Results from the analysis found:

  • Overall, there were no more than a ±2 mm Hg difference in the average difference between blood pressure obtained at the five-minute resting periods, compared to less than a minute and two minutes for those with a systolic measure <140 mm Hg.
  • Blood pressure values were significantly different (greater than ±2 mm Hg) with shorter rest periods for patients with higher blood pressures.

“Economics play a significant role in blood pressure screenings, as clinics not as well-funded may find it especially challenging to implement a uniform, five-minute rest period before testing, which could ultimately reduce the number of patients able to be screened,” Brady said. “While our study sample was small, a reasonable approach based on these findings would be to measure blood pressure after minimal-to-no rest, and then repeat the measurements after five minutes only if a patient is found to have elevated blood pressure.”

In this study, an elevated blood pressure was defined as a blood pressure reading ≥140/90 mm Hg. According to the current American Heart Association/American College of Cardiology Guideline for the Prevention, Detection, Evaluation, and Management of High Blood Pressure in Adults, hypertension should be defined as ≥130/80 mm Hg.

Co-authors are Junichi Ishigami, M.D., M.H.S.; Edgar R. Miller II, M.D., Ph.D.; Kunihiro Matsushita, M.D., Ph.D.; Lawrence J. Appel, M.D., M.P.H.; and Jeanne Charleston, Ph.D., R.N. No funding sources for the study were reported.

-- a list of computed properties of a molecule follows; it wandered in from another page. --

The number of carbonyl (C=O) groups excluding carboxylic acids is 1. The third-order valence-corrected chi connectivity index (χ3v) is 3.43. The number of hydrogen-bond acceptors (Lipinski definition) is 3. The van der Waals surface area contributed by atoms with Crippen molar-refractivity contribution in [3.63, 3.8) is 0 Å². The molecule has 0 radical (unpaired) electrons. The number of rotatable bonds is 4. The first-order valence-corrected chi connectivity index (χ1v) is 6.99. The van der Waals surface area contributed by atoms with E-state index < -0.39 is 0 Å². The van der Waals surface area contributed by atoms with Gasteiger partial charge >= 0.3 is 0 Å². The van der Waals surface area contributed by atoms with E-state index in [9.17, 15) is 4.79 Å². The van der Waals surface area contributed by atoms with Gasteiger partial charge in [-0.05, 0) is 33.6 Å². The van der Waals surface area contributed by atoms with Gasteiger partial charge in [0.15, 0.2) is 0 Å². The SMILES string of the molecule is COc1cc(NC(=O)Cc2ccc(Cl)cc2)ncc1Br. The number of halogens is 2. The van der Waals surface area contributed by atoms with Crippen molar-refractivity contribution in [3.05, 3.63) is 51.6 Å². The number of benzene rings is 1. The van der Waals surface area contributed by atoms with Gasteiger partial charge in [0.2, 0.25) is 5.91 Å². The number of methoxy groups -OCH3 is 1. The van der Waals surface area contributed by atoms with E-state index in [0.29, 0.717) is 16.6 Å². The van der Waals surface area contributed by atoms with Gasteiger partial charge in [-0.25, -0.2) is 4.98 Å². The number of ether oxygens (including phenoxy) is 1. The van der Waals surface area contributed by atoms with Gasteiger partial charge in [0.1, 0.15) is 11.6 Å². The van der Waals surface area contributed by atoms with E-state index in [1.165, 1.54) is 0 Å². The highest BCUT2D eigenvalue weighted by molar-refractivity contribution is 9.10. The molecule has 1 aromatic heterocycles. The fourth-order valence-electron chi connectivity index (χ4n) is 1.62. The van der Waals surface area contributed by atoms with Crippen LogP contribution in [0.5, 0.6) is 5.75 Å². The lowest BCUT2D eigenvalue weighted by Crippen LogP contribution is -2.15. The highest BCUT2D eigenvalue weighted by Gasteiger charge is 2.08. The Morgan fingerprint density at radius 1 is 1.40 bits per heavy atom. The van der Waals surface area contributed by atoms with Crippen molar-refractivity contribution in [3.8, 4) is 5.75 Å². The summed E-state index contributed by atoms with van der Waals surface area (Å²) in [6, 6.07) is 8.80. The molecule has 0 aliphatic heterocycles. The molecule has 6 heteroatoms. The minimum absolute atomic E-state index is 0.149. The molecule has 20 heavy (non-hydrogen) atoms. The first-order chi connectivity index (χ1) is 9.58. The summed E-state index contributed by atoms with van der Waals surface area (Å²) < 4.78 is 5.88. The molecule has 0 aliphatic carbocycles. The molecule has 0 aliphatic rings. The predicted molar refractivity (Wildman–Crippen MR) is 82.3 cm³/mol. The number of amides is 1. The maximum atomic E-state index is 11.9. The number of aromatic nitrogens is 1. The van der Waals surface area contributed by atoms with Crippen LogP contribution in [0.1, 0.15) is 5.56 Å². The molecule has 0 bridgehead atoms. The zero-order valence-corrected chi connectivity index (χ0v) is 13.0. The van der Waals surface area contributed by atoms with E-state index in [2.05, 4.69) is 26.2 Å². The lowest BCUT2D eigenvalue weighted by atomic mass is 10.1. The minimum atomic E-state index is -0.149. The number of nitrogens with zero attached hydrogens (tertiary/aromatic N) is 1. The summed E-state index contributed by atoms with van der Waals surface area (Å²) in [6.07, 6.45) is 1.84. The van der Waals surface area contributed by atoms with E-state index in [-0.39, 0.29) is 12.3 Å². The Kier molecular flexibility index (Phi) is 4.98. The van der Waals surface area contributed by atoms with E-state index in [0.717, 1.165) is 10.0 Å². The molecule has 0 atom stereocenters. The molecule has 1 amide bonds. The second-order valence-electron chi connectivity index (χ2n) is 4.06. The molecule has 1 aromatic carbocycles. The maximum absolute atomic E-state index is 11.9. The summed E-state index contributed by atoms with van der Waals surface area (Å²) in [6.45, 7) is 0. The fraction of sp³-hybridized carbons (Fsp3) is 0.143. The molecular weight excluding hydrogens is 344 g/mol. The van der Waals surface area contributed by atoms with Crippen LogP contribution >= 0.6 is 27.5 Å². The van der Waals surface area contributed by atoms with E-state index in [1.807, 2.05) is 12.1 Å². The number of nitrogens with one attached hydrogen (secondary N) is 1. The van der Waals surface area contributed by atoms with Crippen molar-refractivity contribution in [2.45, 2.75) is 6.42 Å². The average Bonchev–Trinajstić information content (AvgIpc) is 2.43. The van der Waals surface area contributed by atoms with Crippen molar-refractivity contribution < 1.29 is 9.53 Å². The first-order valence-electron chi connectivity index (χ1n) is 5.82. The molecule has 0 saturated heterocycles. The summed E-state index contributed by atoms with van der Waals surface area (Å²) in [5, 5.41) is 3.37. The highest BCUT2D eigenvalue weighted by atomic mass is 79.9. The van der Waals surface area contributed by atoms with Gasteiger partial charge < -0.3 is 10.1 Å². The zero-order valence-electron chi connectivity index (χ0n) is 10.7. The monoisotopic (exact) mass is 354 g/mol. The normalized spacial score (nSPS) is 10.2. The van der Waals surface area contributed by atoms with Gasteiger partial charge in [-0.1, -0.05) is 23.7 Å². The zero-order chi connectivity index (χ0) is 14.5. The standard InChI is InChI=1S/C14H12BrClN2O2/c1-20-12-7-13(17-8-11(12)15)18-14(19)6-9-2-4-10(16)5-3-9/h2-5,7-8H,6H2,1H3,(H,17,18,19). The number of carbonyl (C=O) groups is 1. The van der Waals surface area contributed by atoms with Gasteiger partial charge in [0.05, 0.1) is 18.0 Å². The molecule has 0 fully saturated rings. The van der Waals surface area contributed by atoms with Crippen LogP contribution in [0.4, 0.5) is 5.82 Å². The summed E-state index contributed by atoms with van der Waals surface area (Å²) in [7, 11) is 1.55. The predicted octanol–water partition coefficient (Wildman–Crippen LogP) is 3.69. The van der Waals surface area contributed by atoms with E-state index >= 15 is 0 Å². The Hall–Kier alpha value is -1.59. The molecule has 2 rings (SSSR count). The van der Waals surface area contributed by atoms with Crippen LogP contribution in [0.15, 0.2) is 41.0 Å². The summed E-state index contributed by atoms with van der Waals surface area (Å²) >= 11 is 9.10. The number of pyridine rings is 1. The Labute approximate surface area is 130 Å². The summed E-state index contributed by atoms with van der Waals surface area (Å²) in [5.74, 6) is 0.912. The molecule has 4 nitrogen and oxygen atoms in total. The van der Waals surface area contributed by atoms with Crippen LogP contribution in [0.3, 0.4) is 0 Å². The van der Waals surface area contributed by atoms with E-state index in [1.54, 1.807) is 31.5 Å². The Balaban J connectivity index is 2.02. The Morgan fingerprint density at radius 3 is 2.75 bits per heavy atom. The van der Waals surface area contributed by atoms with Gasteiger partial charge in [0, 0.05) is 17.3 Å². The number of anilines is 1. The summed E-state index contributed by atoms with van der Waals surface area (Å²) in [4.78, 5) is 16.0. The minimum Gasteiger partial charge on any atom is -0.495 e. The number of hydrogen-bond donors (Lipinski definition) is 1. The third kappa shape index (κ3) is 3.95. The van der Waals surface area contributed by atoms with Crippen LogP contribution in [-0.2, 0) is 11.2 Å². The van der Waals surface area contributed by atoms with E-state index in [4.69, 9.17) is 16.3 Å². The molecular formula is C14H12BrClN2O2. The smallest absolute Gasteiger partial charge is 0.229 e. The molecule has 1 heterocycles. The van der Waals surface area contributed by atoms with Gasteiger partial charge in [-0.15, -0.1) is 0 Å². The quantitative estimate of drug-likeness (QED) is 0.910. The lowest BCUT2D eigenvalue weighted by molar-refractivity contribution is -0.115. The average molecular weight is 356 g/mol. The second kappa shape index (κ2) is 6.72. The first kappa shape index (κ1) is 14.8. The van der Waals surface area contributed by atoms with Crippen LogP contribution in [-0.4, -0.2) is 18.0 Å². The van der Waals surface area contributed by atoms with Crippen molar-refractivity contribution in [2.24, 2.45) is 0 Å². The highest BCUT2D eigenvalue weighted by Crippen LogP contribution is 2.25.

Additional Resources:

Statements and conclusions of study authors that are presented at American Heart Association scientific meetings are solely those of the study authors and do not necessarily reflect Association policy or position. The Association makes no representation or warranty as to their accuracy or reliability. The Association receives funding primarily from individuals; foundations and corporations (including pharmaceutical, device manufacturers and other companies) also make donations and fund specific Association programs and events. The Association has strict policies to prevent these relationships from influencing the science content. Revenues from pharmaceutical and device corporations are available at

About the American Heart Association

The American Heart Association is a relentless force for a world of longer, healthier lives. We are dedicated to ensuring equitable health in all communities. Through collaboration with numerous organizations, and powered by millions of volunteers, we fund innovative research, advocate for the public’s health and share lifesaving resources. The Dallas-based organization has been a leading source of health information for nearly a century. Connect with us on, Facebook, Twitter or by calling 1-800-AHA-USA1.


For Media Inquiries and AHA/ASA Expert Perspective: 214-706-1173

William Westmoreland: 214-706-1232,

For Public Inquiries: 1-800-AHA-USA1 (242-8721) and